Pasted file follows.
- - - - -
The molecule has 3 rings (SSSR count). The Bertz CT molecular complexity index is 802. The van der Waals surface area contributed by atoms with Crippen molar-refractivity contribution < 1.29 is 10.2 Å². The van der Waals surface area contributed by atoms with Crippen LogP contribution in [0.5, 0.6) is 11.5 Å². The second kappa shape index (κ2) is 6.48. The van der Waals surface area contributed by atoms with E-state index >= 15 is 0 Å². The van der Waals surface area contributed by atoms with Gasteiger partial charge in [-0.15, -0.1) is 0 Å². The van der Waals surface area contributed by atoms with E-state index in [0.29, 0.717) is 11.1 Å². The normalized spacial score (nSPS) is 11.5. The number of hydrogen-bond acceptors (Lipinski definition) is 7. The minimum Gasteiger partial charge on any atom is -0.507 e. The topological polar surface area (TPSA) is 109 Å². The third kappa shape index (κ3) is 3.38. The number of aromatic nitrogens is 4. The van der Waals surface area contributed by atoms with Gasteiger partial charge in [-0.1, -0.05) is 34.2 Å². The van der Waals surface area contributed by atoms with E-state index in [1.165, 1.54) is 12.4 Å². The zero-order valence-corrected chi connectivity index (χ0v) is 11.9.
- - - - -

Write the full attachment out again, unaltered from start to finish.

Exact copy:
The molecule has 3 rings (SSSR count). The Bertz CT molecular complexity index is 802. The van der Waals surface area contributed by atoms with Crippen molar-refractivity contribution < 1.29 is 10.2 Å². The van der Waals surface area contributed by atoms with Crippen LogP contribution in [0.5, 0.6) is 11.5 Å². The second kappa shape index (κ2) is 6.48. The van der Waals surface area contributed by atoms with E-state index >= 15 is 0 Å². The van der Waals surface area contributed by atoms with Gasteiger partial charge in [-0.15, -0.1) is 0 Å². The van der Waals surface area contributed by atoms with E-state index in [0.29, 0.717) is 11.1 Å². The normalized spacial score (nSPS) is 11.5. The number of hydrogen-bond acceptors (Lipinski definition) is 7. The minimum Gasteiger partial charge on any atom is -0.507 e. The topological polar surface area (TPSA) is 109 Å². The third kappa shape index (κ3) is 3.38. The number of aromatic nitrogens is 4. The van der Waals surface area contributed by atoms with Gasteiger partial charge in [-0.1, -0.05) is 34.2 Å². The van der Waals surface area contributed by atoms with E-state index in [1.165, 1.54) is 12.4 Å². The zero-order valence-corrected chi connectivity index (χ0v) is 11.9.